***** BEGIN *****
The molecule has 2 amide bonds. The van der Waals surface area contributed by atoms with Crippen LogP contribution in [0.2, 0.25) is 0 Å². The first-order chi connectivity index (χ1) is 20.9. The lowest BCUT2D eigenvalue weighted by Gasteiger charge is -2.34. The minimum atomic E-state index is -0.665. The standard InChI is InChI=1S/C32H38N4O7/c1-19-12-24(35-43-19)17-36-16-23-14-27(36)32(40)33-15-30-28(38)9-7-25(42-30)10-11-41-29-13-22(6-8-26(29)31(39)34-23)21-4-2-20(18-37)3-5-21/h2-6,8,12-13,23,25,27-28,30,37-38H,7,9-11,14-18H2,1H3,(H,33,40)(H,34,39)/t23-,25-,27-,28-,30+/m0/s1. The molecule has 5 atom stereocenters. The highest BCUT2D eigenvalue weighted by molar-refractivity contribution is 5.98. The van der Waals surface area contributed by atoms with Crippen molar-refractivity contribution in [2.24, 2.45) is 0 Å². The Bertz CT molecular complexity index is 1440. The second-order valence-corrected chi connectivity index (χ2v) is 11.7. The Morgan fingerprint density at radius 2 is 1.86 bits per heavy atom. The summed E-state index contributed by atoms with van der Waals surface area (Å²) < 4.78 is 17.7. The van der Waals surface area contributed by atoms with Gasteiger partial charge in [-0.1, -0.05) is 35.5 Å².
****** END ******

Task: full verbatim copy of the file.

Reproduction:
The molecule has 2 amide bonds. The van der Waals surface area contributed by atoms with Crippen LogP contribution in [0.2, 0.25) is 0 Å². The first-order chi connectivity index (χ1) is 20.9. The lowest BCUT2D eigenvalue weighted by Gasteiger charge is -2.34. The minimum atomic E-state index is -0.665. The standard InChI is InChI=1S/C32H38N4O7/c1-19-12-24(35-43-19)17-36-16-23-14-27(36)32(40)33-15-30-28(38)9-7-25(42-30)10-11-41-29-13-22(6-8-26(29)31(39)34-23)21-4-2-20(18-37)3-5-21/h2-6,8,12-13,23,25,27-28,30,37-38H,7,9-11,14-18H2,1H3,(H,33,40)(H,34,39)/t23-,25-,27-,28-,30+/m0/s1. The molecule has 5 atom stereocenters. The highest BCUT2D eigenvalue weighted by molar-refractivity contribution is 5.98. The van der Waals surface area contributed by atoms with Crippen molar-refractivity contribution in [2.24, 2.45) is 0 Å². The Bertz CT molecular complexity index is 1440. The second-order valence-corrected chi connectivity index (χ2v) is 11.7. The Morgan fingerprint density at radius 2 is 1.86 bits per heavy atom. The summed E-state index contributed by atoms with van der Waals surface area (Å²) < 4.78 is 17.7. The van der Waals surface area contributed by atoms with Gasteiger partial charge in [-0.1, -0.05) is 35.5 Å².